One measure of the far-reaching success that Csound is having in the music community is the number of “third-party” books cropping up that discuss various aspects of the language. In addition to recent texts by Richard Boulanger and Riccardo Bianchini and Alessandro Cipriani, there is a new text from A-R Editions: Cooking with Csound, Part I: Woodwind and Brass Recipes ($49.95). It offers insights into working with this powerful yet complex language.
Coauthors Andrew Horner and Lydia Ayers waste no time getting to the heart of the matter. After a brief explanation of the syntax Csound uses for its instrument-design and scoring components, the authors explain in detail the generic model for the instruments they will be building. This design is based on a multiple-wavetable model of wind instruments and includes parameters for vibrato, reverb, filter, pitch, and attack and decay times. Given the generality of the model, the authors make it clear that some compromises are necessary when dealing with the unique aspects of certain instruments, such as the breathiness of the flute and piccolo.
By chapter 3, the authors present some Csound orchestras that extend across three pages of text. This amount of code is not at all unusual for a complex Csound orchestra, but it negates somewhat the authors' premise that the book will be of use to “near novices.” A near beginner needs considerably more explanation and detailed commentary to fully comprehend such instrument designs. Then again, many Csound newcomers are used to rendering preexisting scores and orchestras and modifying various parameters to suit their own uses. To facilitate that, all of the examples presented in the text appear on the accompanying CD-ROM.
Chapters 4 and 5 step through each of the major woodwind and brass instruments and illustrate important aspects of their acoustic properties. Much of this information, such as the amplitude-envelope characteristics of the instruments, is general enough to be applied to other synthesis platforms. Excerpts from standard orchestral literature are used to demonstrate each instrument, and other musical works are suggested for additional study. (However, no comprehensive discography is included.) The spectral graphs that are shown for each instrument are not very high in resolution; in fact, they appear almost hand-drawn. High-quality spectrographs would have better illustrated the authors' points.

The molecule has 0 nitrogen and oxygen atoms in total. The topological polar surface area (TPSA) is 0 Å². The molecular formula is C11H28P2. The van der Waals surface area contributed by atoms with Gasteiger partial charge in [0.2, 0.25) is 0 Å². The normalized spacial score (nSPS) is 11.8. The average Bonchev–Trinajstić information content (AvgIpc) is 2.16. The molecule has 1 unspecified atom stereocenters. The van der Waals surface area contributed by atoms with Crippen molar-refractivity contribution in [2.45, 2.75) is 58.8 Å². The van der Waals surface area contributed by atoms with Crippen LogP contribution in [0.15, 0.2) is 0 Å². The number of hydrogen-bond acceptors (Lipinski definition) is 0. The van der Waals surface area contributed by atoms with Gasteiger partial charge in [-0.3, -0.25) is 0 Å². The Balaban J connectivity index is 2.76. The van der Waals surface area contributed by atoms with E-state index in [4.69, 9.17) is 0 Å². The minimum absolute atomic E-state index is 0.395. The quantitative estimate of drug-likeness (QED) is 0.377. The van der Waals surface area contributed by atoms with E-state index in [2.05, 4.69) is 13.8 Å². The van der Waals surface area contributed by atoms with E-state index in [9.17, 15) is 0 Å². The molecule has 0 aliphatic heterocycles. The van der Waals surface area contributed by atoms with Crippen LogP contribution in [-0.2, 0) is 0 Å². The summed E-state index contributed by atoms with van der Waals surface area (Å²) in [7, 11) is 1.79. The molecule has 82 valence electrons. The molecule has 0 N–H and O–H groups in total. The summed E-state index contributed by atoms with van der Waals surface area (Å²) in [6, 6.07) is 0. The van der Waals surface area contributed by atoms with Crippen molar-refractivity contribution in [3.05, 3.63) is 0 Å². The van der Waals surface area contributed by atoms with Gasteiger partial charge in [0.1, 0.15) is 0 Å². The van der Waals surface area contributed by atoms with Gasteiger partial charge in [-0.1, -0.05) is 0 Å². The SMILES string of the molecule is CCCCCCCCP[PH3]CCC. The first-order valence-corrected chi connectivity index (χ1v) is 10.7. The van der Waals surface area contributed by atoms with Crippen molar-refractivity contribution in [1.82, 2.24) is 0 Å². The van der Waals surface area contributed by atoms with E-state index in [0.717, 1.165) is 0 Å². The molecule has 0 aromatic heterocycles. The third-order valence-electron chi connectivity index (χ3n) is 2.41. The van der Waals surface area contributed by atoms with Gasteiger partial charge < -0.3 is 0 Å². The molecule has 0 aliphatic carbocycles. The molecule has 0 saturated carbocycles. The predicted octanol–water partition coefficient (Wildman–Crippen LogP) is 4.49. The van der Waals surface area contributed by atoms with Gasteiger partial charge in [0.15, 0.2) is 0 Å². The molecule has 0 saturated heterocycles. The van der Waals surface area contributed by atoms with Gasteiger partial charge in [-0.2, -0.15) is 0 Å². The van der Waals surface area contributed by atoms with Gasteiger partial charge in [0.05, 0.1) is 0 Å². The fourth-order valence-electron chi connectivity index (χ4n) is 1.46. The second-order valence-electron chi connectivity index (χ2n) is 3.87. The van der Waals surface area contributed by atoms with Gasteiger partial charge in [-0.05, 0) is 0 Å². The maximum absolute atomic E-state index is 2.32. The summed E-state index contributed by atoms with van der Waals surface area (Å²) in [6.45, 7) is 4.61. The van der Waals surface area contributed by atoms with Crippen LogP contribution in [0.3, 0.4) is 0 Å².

Chapters 6 and 7 discuss the use of global and “note-specific” effects, respectively. Filters, time-based effects, ring modulation, and others are explained in some detail. Here again, the techniques covered are general enough to be applied to any type of Csound instrument design, making them very valuable indeed. Especially noteworthy is the design of a “multi-effects processor,” in which a number of effects can easily be toggled on or off. Chapter 7 ends with some brief remarks about a short composition by Ayers that illustrates many of the techniques covered in the two previous chapters.
Chapter 8 explores Csound's representation of pitch and aspects of microtonality in general and moves well beyond the initial focus of the text. In fact, nothing here relates exclusively to wind instruments. Though the information is useful, it might have been more appropriate to discuss, for example, the use of alternate fingerings on wind instruments to produce microtones and how those techniques can best be modeled in Csound.
Season to Taste
The final chapter, “Seasoning Touches,” is the most problematic as it includes information and a number of comments that seem hugely out of context. For example, ideas such as “syncopated music gives stronger emphasis to offbeats,” “performers use slurs and legato to shape phrases,” and “tempo can really help shape a piece of music” seem inappropriate and even banal in the context of a book ultimately aimed at advanced musicians. Other material, such as the brief discussion of Csound's Tempo and s (section) statement, adds little that can't be found in the Csound manual. The question of the book's focus arises more strongly here than anywhere else.
Horner's and Ayers's instrument designs are generic — which means they can be used on any Csound platform — but I hope that some avid Csounder will “transcribe” them for use in one of the recent graphical Csound environments, such as Joo Won Park's Csound Max or Gabriel Maldonado's CsoundAV. I would also hope that in later parts of this series, the authors will reference works by other members of the vast Csound community that employ acoustic-instrument designs, thereby giving some idea of other approaches to acoustic modeling (Perry Cook's opcodes come to mind).
Reservations aside, the book will be very useful to any Csound user wishing to explore wind instruments in particular or methods for coding realistic acoustic instruments in general. The material on mixing, effects, and tuning is an added bonus.
Overall EM Rating (1 through 5): 4
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